Editor’s Choice: Short Love Story – Forget to Remember
Losing someone is painful. But losing her was like dying.
My single tea cup tasted like tears. In sixty-three years, I’d never had one without her. In sixty-three years, I was never alone. She was gone, my beloved wife. Gone to the heavens in which she used to believe.
“It would be alright,”
She’d said to me when we knew all was over. My wife was diagnosed with Alzheimer’s about a year ago. From there on, we knew how hard life would be. We made promises of laughing the rest of our lives away and somehow, we did.
“I want to apologize now for the things I’d do later,” She said.
“You don’t have to. You never have to,” I said as she looked at me hurtfully.
“Please forgive me if I forget where I put my things and where I was.”
“No, dear. Stop.”
“Forgive me if I am giving you a hard time.”
“I’m sorry if I forget everything.”
And I didn’t say anything.
“I’ll try my best,” she choked on a sob, “to not forget your name.”
The tears started to flow.
It all began with little things like words and then on to forgetting if she had made me dinner. All seem hard at first but then the rhythm fell in and we swept up from there. Over the past few weeks, we’d revisited all the times we’d spent together.
We’d wake up every morning and write down what we would do that day. In morning breath, hazy vision and bad handwriting, we’d scribble down errands for the both of us. I’d arise first and prepare something for us while she yelled at me for thinking of her as weak. I’d say that it was a competition and I’d lost so doing the housework was my fee. She’d laugh and then slowly return to her bed.
And now to think back without her feels like a punishment. Every day seems like a drag now. I wonder if she would appear from behind the curtains and smile at me. I picture her at the door, standing there and just staring at me with her ocean eyes. I sleep on her side of the bed, hoping to feel the same warmth again.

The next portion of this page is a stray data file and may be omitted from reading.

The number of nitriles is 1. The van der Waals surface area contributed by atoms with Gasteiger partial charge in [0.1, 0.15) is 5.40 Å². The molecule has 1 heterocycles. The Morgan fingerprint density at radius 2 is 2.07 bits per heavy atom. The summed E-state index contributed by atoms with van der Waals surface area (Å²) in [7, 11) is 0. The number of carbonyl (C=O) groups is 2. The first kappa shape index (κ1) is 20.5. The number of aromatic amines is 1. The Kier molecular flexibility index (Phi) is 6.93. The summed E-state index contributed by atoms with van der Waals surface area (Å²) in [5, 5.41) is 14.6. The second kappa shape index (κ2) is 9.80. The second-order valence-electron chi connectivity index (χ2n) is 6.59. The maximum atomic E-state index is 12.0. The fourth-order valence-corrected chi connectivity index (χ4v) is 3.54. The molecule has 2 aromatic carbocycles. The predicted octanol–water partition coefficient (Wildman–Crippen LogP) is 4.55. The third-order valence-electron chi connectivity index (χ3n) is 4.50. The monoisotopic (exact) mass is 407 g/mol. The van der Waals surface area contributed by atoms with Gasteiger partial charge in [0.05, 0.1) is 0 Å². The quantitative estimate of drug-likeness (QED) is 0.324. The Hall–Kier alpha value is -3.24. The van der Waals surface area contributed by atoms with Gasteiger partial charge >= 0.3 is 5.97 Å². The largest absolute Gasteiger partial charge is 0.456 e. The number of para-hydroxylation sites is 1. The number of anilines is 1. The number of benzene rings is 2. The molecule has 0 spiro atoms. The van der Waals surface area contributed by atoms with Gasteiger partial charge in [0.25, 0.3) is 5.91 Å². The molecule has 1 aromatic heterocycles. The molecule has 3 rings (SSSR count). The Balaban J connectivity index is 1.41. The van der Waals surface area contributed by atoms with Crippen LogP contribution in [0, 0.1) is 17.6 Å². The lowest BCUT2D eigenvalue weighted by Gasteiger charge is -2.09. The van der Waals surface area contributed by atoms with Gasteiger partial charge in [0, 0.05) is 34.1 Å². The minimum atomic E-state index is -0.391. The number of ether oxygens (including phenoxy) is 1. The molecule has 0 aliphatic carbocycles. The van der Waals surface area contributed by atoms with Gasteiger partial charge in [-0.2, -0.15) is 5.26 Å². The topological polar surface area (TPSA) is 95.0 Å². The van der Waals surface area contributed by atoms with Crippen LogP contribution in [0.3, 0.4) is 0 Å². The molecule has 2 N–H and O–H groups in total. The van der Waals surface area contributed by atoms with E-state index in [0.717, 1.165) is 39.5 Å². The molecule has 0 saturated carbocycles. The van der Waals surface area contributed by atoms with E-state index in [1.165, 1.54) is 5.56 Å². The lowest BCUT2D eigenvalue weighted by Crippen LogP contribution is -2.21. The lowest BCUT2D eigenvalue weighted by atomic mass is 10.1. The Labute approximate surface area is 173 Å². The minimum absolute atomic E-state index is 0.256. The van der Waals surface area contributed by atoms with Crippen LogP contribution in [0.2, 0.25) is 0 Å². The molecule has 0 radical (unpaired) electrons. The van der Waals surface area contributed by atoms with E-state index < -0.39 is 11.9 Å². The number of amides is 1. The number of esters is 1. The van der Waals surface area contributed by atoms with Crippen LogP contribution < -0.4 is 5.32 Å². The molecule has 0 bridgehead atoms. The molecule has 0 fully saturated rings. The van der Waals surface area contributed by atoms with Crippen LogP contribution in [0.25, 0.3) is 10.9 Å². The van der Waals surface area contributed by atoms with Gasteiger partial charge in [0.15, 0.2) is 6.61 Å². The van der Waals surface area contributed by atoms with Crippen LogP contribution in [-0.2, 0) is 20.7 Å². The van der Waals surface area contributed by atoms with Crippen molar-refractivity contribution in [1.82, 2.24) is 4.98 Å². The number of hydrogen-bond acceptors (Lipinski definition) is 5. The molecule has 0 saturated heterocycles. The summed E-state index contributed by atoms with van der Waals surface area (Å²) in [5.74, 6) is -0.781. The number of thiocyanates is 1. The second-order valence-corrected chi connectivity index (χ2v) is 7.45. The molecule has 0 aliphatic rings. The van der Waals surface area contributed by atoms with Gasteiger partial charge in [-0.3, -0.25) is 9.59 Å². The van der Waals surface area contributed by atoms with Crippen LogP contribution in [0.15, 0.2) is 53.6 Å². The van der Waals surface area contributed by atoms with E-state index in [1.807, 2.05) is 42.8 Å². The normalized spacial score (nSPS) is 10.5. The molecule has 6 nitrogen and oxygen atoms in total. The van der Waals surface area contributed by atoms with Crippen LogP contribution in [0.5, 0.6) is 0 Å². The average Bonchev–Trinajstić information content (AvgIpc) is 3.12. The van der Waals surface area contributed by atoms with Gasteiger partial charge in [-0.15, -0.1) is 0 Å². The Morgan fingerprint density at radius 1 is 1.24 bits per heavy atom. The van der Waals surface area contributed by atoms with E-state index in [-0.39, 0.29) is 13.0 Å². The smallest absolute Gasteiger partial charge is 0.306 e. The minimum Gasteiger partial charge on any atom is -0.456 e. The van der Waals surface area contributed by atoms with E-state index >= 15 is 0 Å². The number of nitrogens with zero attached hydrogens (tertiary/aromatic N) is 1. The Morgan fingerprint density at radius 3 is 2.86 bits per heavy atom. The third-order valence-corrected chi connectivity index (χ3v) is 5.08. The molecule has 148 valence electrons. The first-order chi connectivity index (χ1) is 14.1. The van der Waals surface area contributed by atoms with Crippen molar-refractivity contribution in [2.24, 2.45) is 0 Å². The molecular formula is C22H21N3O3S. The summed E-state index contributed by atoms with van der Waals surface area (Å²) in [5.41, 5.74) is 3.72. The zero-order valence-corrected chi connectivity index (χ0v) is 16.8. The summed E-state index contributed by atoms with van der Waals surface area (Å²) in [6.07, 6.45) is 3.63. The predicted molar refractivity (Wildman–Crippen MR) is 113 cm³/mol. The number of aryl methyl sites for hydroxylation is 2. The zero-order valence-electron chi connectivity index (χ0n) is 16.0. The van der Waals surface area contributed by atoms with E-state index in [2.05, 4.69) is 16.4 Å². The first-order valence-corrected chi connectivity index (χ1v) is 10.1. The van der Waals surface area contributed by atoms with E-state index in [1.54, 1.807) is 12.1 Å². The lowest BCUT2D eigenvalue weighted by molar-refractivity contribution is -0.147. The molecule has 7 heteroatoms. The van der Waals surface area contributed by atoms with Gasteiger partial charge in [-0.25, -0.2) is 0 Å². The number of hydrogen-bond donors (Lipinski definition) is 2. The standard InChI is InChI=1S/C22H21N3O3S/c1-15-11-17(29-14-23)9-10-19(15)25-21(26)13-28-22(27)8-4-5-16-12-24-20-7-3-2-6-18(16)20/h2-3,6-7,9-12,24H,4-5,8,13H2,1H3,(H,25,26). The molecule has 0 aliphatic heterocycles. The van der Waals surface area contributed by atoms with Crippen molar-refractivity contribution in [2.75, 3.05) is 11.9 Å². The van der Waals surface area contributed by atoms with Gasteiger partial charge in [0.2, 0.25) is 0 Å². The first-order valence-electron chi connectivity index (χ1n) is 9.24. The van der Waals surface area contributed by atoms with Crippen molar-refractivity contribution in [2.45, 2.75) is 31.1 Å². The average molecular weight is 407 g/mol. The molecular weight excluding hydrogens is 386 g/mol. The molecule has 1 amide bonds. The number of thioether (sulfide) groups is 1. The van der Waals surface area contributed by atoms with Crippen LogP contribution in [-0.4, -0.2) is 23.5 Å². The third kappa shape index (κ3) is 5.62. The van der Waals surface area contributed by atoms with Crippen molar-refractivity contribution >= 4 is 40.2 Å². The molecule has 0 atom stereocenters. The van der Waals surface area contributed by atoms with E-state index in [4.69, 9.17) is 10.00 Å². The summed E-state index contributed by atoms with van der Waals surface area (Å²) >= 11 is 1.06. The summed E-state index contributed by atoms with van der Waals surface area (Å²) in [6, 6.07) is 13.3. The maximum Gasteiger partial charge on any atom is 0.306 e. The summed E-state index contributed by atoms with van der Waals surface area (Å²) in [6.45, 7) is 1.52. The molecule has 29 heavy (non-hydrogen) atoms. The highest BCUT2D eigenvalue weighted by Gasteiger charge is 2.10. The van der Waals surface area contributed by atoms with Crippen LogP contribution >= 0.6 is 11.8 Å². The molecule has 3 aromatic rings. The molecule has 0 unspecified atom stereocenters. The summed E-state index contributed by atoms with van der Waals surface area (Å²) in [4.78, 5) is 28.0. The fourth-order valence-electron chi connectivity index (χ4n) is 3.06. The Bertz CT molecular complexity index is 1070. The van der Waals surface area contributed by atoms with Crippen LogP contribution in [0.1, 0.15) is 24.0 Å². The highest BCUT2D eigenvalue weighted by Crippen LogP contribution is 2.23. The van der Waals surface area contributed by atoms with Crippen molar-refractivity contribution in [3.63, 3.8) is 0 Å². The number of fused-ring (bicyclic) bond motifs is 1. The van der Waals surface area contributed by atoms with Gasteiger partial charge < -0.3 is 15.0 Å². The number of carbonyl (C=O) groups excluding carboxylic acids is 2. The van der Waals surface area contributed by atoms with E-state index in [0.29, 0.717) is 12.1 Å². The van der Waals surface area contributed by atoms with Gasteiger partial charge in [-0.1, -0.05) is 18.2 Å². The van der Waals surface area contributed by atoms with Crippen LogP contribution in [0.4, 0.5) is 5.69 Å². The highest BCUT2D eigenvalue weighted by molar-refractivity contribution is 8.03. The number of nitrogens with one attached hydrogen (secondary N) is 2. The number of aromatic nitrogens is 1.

The final few days were glum. Those were the only days which were in which I felt completely lost. They were filled with a silent chaos. She’d walk around, trying to remember what she was doing and then come back crying to me and then forget why she was crying. And then I’d tell her that everything was alright, when I knew it was not. Those days, somehow I knew that the end was near and soon I’d lose the only thing that mattered in my life. I had a fear of losing everything that I was. I never once, in all that time, regretted helping her. Never did I ever think of it all as a ‘burden’ or duty of sort. I did all out of the love we had in between us in all these years.
Sometimes at night I’d awake and wonder what life would be without her. It is colourless and slow. Everything seems stopped in time and only filled with wishful thinking of what my life was.
What our life was.
The empty counters and the empty chair next to mine, the silent house is deafening.
It seemed all too painful. As I stood in our tiny garden, I remembered her intense dislike for daisies and how it reminded her of funerals. Funny, most of the people brought the same for her. The funeral was held in the early hours of morning. People came, shared a sympathetic pat on the shoulder and then left. It had been hours since the last guest left but I was still standing there. I wanted to be the last one to see her go. I wanted to be the only one to be there when she was finally leaving forever.
And there I stood, as the rain poured in a drizzle, still keeping the promises we’d made to never let go.